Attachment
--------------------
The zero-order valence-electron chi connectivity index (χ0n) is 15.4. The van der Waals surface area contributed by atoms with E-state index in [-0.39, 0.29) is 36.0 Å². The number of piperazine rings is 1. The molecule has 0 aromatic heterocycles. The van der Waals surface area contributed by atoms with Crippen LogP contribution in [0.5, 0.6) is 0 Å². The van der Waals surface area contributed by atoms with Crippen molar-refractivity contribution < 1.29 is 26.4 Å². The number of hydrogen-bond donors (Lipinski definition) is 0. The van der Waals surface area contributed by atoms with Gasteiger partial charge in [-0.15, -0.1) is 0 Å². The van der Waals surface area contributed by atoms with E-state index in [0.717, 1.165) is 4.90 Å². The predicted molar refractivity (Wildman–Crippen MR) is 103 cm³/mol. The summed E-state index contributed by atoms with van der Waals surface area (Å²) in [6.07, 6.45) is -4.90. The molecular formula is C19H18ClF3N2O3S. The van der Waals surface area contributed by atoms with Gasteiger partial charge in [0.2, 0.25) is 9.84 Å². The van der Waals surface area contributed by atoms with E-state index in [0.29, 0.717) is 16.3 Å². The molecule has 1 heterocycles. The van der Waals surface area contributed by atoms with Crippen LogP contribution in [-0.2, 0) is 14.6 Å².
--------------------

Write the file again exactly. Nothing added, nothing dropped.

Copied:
The zero-order valence-electron chi connectivity index (χ0n) is 15.4. The van der Waals surface area contributed by atoms with E-state index in [-0.39, 0.29) is 36.0 Å². The number of piperazine rings is 1. The molecule has 0 aromatic heterocycles. The van der Waals surface area contributed by atoms with Crippen LogP contribution in [0.5, 0.6) is 0 Å². The van der Waals surface area contributed by atoms with Crippen molar-refractivity contribution < 1.29 is 26.4 Å². The number of hydrogen-bond donors (Lipinski definition) is 0. The van der Waals surface area contributed by atoms with Gasteiger partial charge in [-0.15, -0.1) is 0 Å². The van der Waals surface area contributed by atoms with E-state index in [0.717, 1.165) is 4.90 Å². The predicted molar refractivity (Wildman–Crippen MR) is 103 cm³/mol. The summed E-state index contributed by atoms with van der Waals surface area (Å²) in [6.07, 6.45) is -4.90. The molecular formula is C19H18ClF3N2O3S. The van der Waals surface area contributed by atoms with Gasteiger partial charge in [0.2, 0.25) is 9.84 Å². The van der Waals surface area contributed by atoms with E-state index in [0.29, 0.717) is 16.3 Å². The molecule has 1 heterocycles. The van der Waals surface area contributed by atoms with Crippen LogP contribution in [-0.2, 0) is 14.6 Å².